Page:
In another post that we are trying to rank for the search term “legal marketing research”, the post includes the keyword 10 times in its 400 words, including in the title, multiple images, the tags for the post and many of the titles.
It's important that the content still reads naturally, so do not “stuff” keywords into your content. A 3% density for your keyword is enough to be clear about what you want to rank for, but not so dense as to sound robotic or look as though you are gaming the system.
Test, build on and refresh
Content, no matter how much better than existing high ranking content, will take weeks or even months to rank. Share your new content to syndication networks like Lexology, Mondaq and JD Supra, as well as social networks, for the fastest way to get immediate traffic and also to get noticed by Google.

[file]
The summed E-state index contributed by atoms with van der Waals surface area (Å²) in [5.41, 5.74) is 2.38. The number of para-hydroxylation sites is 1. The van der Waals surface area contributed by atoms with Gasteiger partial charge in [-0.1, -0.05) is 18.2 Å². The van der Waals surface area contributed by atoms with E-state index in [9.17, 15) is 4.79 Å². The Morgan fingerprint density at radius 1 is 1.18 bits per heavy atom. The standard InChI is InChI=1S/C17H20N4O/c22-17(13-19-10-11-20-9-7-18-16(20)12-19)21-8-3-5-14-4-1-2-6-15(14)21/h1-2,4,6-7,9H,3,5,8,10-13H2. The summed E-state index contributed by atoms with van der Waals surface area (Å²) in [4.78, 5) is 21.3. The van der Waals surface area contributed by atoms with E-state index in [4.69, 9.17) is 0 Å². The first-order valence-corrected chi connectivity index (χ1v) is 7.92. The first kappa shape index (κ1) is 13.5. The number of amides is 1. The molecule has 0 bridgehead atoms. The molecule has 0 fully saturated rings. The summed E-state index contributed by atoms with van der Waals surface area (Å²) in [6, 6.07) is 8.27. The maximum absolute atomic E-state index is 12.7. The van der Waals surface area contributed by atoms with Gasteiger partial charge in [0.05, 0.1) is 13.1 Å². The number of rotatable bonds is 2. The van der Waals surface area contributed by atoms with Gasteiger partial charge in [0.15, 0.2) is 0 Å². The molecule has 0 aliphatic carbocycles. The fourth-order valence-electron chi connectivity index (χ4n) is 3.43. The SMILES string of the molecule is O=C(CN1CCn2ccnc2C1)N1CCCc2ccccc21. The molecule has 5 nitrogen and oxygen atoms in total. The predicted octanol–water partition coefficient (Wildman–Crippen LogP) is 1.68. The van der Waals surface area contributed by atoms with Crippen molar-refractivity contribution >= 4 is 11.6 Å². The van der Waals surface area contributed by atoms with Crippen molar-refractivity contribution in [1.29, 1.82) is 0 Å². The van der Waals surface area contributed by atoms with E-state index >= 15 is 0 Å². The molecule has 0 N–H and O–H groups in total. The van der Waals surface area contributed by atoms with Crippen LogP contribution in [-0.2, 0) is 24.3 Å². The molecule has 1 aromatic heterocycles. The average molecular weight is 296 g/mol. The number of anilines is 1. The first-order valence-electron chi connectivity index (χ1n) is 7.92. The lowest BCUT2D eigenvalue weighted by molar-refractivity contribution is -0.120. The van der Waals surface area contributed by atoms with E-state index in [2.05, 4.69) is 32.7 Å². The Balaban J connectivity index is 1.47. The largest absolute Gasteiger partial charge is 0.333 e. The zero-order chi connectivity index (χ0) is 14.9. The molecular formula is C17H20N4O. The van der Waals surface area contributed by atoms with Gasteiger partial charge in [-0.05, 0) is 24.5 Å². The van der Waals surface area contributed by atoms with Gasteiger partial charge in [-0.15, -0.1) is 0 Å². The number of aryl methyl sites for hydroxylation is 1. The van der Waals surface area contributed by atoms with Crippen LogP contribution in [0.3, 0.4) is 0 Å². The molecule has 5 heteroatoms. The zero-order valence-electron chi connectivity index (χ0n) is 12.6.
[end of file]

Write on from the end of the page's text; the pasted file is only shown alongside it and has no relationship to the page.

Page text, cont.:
Linking to your content from other relevant posts is also an excellent way to improve the ranking.
Check in on your content every couple of weeks. You can see if Google can see your content by adding “site:” in front of the URL and checking if there are any results.
Your content should improve rapidly from outside the top 100 listings to inside the top 20 in the space of a few weeks. Progress from there to the front page can be slower, and can be in the form of two steps back and one step forward. Generally speaking, one to two months later your post will stabilize at the final ranking.
From there, you can add to that post, link to it from more places on your site and from other posts. It's recommended to review the posts that you'd like to rank every year or so to bring them up to date.
If your content does not break into that top 5 ranking, assess whether the keyword is too broad and competitive, see if it is more useful than the content already there, see if it includes the right keyword density. If all of the above look correct, there may be some other underlying problem, feel free to reach out to firstname.lastname@example.org or contact your Passle Client Success contact.